A Ugandan LGBTQ rights group has filed a lawsuit in U.S. federal court against a Massachusetts-based evangelist, Scott Lively, for violating international law by inciting the persecution of gay men and lesbians in Uganda.
The Center for Constitutional Rights (CCR) is representing the organization Sexual Minorities in Uganda (SMUG), using the Alien Tort Statute (ATS), ”a powerful legal tool that allows foreign victims of human rights abuse – in this case SMUG – to seek civil remedies in U.S. courts.
SMUG is suing Scott Lively for the persecution they have faced as a result of his involvement in a conspiracy to deprive them of their rights based on their sexual orientation and/or gender identity.” CCR explains that “Persecution is defined in international law as the ‘intentional and severe deprivation of fundamental rights contrary to international law by reason of the identity of the group or collectivity’.”
Lively is the founder and president of Abiding Truth Ministries and the author of The Pink Swastika: Homosexuality in the Nazi Party, which claims Nazism was inspired by “homosexuals,” and Seven Steps to Recruit-Proof Your Child, a guide against “pro-homosexual indoctrination.”
And, according to SMUG and CCR, Lively is the man who inspired Uganda’s ”Anti-Homosexuality Bill,” often referred to as the “Kill the Gays Bill,” which would criminalize homosexuality, impose the death penalty on homosexuals, and sentence people who failed to report on “homosexuality” to life in prison.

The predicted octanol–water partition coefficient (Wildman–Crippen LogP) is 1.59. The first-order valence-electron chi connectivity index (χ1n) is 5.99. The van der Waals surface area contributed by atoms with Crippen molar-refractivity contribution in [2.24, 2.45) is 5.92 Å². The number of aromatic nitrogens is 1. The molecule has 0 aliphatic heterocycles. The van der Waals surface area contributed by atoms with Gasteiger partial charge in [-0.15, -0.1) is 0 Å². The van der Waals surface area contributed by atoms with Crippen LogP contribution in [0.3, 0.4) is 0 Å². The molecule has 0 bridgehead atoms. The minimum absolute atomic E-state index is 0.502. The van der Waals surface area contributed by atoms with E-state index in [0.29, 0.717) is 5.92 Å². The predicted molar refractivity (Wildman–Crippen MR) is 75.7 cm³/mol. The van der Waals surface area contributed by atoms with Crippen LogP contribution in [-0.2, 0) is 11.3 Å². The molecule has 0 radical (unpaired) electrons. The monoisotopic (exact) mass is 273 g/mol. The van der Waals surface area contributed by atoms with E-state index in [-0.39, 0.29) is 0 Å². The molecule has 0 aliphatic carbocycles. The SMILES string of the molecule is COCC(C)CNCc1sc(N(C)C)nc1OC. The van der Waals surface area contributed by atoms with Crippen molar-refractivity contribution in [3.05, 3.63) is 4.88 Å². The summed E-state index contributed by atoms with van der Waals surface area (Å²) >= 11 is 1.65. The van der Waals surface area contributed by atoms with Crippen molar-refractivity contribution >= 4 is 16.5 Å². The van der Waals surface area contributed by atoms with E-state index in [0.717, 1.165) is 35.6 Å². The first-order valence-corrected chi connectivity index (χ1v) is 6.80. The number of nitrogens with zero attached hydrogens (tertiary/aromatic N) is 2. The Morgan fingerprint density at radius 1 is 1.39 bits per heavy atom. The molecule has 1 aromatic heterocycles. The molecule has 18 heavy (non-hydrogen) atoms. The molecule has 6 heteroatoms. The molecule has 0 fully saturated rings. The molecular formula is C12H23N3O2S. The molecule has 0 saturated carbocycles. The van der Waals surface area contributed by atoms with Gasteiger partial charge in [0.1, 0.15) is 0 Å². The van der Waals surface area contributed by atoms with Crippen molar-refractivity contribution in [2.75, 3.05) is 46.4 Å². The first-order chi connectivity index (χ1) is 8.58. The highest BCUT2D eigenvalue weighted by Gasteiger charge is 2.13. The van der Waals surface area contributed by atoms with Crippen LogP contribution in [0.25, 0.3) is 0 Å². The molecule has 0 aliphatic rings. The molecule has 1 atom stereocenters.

The bill, which is pending, was first presented by an associate of Lively, David Bahati, only one month after Lively visited Uganda to spread the gospel on the dangers of the gay agenda. On his trip, he addressed a groups of lawyers, members of Parliament, universities, secondary schools and Christian leaders and spoke at a three-day conference. Frank Mugisha of SMUG told the New York Times that before Lively’s 2009 visit, the LGBTQ were “looked at as different,” but that “no one bothered them.” Since his visit, “People were being reported to the police as homosexuals, were thrown out by their families or thrown out by the church.”
Pamela C. Spees, one of the lawyers representing SMUG, emphasizes that Lively’s ideas, not his actions, are the basis of the suit: “This is not just based on his speech…. It’s based on his conduct. Belief is one thing, but actively trying to harm and deprive other people of their rights is the definition of persecution.”
The lawsuit also names four Ugandan co-conspirators: Stephen Langa and Martin Ssempa, evangelists active in the anti-gay movement; David Bahati, the legislator who sponsored the bill; and James Buturo, the former minister of ethics and a proponent of the legislation.
Here is a scary video of Lively, discussing the bill, which he hearts, though he’s not a fan of the death penalty part.